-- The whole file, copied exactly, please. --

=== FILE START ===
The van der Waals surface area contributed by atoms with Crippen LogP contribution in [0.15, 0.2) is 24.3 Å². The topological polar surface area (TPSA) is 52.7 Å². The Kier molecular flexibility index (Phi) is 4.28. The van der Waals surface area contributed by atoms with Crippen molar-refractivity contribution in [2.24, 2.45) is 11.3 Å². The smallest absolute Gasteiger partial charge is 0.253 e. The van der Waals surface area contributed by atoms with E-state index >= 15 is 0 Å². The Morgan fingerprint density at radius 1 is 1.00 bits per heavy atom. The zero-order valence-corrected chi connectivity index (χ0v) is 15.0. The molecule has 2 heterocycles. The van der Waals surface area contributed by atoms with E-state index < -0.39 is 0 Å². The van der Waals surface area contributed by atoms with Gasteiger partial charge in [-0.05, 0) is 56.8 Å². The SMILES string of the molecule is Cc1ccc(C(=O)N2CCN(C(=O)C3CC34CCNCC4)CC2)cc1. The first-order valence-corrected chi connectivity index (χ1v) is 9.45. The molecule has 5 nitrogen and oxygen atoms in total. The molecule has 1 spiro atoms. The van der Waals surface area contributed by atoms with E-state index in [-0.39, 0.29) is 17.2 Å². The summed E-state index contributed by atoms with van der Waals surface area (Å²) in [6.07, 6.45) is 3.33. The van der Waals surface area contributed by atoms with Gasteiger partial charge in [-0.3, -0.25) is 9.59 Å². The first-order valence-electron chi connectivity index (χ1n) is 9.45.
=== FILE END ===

The van der Waals surface area contributed by atoms with Crippen LogP contribution in [0.15, 0.2) is 24.3 Å². The topological polar surface area (TPSA) is 52.7 Å². The Kier molecular flexibility index (Phi) is 4.28. The van der Waals surface area contributed by atoms with Crippen molar-refractivity contribution in [2.24, 2.45) is 11.3 Å². The smallest absolute Gasteiger partial charge is 0.253 e. The van der Waals surface area contributed by atoms with E-state index >= 15 is 0 Å². The Morgan fingerprint density at radius 1 is 1.00 bits per heavy atom. The zero-order valence-corrected chi connectivity index (χ0v) is 15.0. The molecule has 2 heterocycles. The van der Waals surface area contributed by atoms with E-state index < -0.39 is 0 Å². The van der Waals surface area contributed by atoms with Gasteiger partial charge in [-0.05, 0) is 56.8 Å². The SMILES string of the molecule is Cc1ccc(C(=O)N2CCN(C(=O)C3CC34CCNCC4)CC2)cc1. The first-order valence-corrected chi connectivity index (χ1v) is 9.45. The molecule has 5 nitrogen and oxygen atoms in total. The molecule has 1 spiro atoms. The van der Waals surface area contributed by atoms with E-state index in [-0.39, 0.29) is 17.2 Å². The summed E-state index contributed by atoms with van der Waals surface area (Å²) in [6.07, 6.45) is 3.33. The van der Waals surface area contributed by atoms with Gasteiger partial charge in [-0.3, -0.25) is 9.59 Å². The first-order valence-electron chi connectivity index (χ1n) is 9.45.